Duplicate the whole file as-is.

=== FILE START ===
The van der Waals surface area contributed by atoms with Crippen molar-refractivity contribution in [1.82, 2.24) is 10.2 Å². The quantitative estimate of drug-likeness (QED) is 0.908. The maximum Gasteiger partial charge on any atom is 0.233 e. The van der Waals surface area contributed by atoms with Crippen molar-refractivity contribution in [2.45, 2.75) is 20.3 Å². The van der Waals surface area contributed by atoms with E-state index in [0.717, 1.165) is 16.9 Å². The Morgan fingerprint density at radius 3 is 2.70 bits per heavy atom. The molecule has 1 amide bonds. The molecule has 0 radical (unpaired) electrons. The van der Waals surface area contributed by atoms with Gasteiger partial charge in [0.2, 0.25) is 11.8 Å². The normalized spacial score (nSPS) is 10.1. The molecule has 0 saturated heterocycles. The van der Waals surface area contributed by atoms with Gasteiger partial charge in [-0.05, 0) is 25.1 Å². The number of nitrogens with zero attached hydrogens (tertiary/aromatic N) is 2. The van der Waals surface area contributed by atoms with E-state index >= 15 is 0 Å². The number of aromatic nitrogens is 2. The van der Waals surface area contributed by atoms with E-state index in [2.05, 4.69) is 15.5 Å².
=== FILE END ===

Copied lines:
The van der Waals surface area contributed by atoms with Crippen molar-refractivity contribution in [1.82, 2.24) is 10.2 Å². The quantitative estimate of drug-likeness (QED) is 0.908. The maximum Gasteiger partial charge on any atom is 0.233 e. The van der Waals surface area contributed by atoms with Crippen molar-refractivity contribution in [2.45, 2.75) is 20.3 Å². The van der Waals surface area contributed by atoms with E-state index in [0.717, 1.165) is 16.9 Å². The Morgan fingerprint density at radius 3 is 2.70 bits per heavy atom. The molecule has 1 amide bonds. The molecule has 0 radical (unpaired) electrons. The van der Waals surface area contributed by atoms with Gasteiger partial charge in [0.2, 0.25) is 11.8 Å². The normalized spacial score (nSPS) is 10.1. The molecule has 0 saturated heterocycles. The van der Waals surface area contributed by atoms with Gasteiger partial charge in [-0.05, 0) is 25.1 Å². The number of nitrogens with zero attached hydrogens (tertiary/aromatic N) is 2. The van der Waals surface area contributed by atoms with E-state index >= 15 is 0 Å². The number of aromatic nitrogens is 2. The van der Waals surface area contributed by atoms with E-state index in [2.05, 4.69) is 15.5 Å².